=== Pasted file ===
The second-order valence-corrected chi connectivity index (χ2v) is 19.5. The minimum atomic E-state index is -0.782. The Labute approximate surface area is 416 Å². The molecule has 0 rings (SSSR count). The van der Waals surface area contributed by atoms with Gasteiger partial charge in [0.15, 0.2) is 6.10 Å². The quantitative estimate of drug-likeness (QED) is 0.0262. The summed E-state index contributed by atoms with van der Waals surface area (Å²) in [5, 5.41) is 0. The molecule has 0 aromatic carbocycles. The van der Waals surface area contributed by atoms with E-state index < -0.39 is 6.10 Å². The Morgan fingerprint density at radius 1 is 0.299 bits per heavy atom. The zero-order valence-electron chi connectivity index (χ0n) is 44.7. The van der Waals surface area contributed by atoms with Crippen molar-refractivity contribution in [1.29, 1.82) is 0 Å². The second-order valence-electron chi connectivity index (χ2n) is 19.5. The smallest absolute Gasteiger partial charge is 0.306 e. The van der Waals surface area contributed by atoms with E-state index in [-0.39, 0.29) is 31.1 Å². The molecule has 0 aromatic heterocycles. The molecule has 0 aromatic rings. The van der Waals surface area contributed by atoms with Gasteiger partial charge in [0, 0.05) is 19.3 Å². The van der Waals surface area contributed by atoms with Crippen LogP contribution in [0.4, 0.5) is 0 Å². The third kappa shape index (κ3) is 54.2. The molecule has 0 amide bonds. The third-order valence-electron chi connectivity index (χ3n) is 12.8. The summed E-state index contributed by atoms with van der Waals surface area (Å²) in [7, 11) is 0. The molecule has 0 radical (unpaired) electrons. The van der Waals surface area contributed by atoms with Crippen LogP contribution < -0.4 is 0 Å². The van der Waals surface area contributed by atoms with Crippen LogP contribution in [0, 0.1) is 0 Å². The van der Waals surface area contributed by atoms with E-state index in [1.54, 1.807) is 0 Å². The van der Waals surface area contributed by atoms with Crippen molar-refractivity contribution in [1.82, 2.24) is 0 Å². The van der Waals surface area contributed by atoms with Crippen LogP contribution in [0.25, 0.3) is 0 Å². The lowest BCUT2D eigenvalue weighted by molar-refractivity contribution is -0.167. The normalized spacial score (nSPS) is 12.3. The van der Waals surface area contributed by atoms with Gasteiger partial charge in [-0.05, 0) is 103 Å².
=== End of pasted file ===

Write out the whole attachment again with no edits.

The second-order valence-corrected chi connectivity index (χ2v) is 19.5. The minimum atomic E-state index is -0.782. The Labute approximate surface area is 416 Å². The molecule has 0 rings (SSSR count). The van der Waals surface area contributed by atoms with Gasteiger partial charge in [0.15, 0.2) is 6.10 Å². The quantitative estimate of drug-likeness (QED) is 0.0262. The summed E-state index contributed by atoms with van der Waals surface area (Å²) in [5, 5.41) is 0. The molecule has 0 aromatic carbocycles. The van der Waals surface area contributed by atoms with E-state index < -0.39 is 6.10 Å². The Morgan fingerprint density at radius 1 is 0.299 bits per heavy atom. The zero-order valence-electron chi connectivity index (χ0n) is 44.7. The van der Waals surface area contributed by atoms with Crippen molar-refractivity contribution in [1.29, 1.82) is 0 Å². The second-order valence-electron chi connectivity index (χ2n) is 19.5. The smallest absolute Gasteiger partial charge is 0.306 e. The van der Waals surface area contributed by atoms with E-state index in [-0.39, 0.29) is 31.1 Å². The molecule has 0 aromatic heterocycles. The molecule has 0 aromatic rings. The van der Waals surface area contributed by atoms with Gasteiger partial charge in [0, 0.05) is 19.3 Å². The van der Waals surface area contributed by atoms with Crippen LogP contribution in [0.4, 0.5) is 0 Å². The third kappa shape index (κ3) is 54.2. The molecule has 0 amide bonds. The third-order valence-electron chi connectivity index (χ3n) is 12.8. The summed E-state index contributed by atoms with van der Waals surface area (Å²) in [7, 11) is 0. The molecule has 0 radical (unpaired) electrons. The van der Waals surface area contributed by atoms with Crippen LogP contribution < -0.4 is 0 Å². The van der Waals surface area contributed by atoms with Crippen LogP contribution in [0, 0.1) is 0 Å². The van der Waals surface area contributed by atoms with E-state index in [1.54, 1.807) is 0 Å². The van der Waals surface area contributed by atoms with Crippen molar-refractivity contribution in [1.82, 2.24) is 0 Å². The van der Waals surface area contributed by atoms with Crippen LogP contribution in [0.25, 0.3) is 0 Å². The lowest BCUT2D eigenvalue weighted by molar-refractivity contribution is -0.167. The normalized spacial score (nSPS) is 12.3. The van der Waals surface area contributed by atoms with Gasteiger partial charge in [-0.05, 0) is 103 Å².